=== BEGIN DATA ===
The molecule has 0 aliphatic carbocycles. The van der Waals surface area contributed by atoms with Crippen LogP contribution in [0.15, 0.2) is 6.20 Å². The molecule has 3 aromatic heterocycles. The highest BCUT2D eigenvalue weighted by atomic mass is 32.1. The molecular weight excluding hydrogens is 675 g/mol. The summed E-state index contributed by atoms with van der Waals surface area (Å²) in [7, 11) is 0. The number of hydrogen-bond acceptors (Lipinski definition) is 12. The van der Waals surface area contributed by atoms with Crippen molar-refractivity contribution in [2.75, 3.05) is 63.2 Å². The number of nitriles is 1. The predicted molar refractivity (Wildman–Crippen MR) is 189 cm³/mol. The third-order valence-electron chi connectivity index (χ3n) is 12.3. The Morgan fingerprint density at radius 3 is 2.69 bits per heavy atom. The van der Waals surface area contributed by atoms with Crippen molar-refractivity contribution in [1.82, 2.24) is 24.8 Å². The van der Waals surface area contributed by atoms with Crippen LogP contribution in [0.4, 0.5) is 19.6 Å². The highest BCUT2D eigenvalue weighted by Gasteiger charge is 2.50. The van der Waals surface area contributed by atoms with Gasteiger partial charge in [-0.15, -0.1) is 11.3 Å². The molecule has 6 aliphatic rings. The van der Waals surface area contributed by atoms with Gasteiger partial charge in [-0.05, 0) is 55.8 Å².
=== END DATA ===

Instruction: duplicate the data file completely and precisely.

The molecule has 0 aliphatic carbocycles. The van der Waals surface area contributed by atoms with Crippen LogP contribution in [0.15, 0.2) is 6.20 Å². The molecule has 3 aromatic heterocycles. The highest BCUT2D eigenvalue weighted by atomic mass is 32.1. The molecular weight excluding hydrogens is 675 g/mol. The summed E-state index contributed by atoms with van der Waals surface area (Å²) in [7, 11) is 0. The number of hydrogen-bond acceptors (Lipinski definition) is 12. The van der Waals surface area contributed by atoms with Crippen molar-refractivity contribution in [2.75, 3.05) is 63.2 Å². The number of nitriles is 1. The predicted molar refractivity (Wildman–Crippen MR) is 189 cm³/mol. The third-order valence-electron chi connectivity index (χ3n) is 12.3. The Morgan fingerprint density at radius 3 is 2.69 bits per heavy atom. The van der Waals surface area contributed by atoms with Crippen molar-refractivity contribution in [1.82, 2.24) is 24.8 Å². The van der Waals surface area contributed by atoms with Crippen LogP contribution in [0.4, 0.5) is 19.6 Å². The highest BCUT2D eigenvalue weighted by Gasteiger charge is 2.50. The van der Waals surface area contributed by atoms with Gasteiger partial charge in [-0.15, -0.1) is 11.3 Å². The molecule has 6 aliphatic rings. The van der Waals surface area contributed by atoms with Gasteiger partial charge in [-0.05, 0) is 55.8 Å².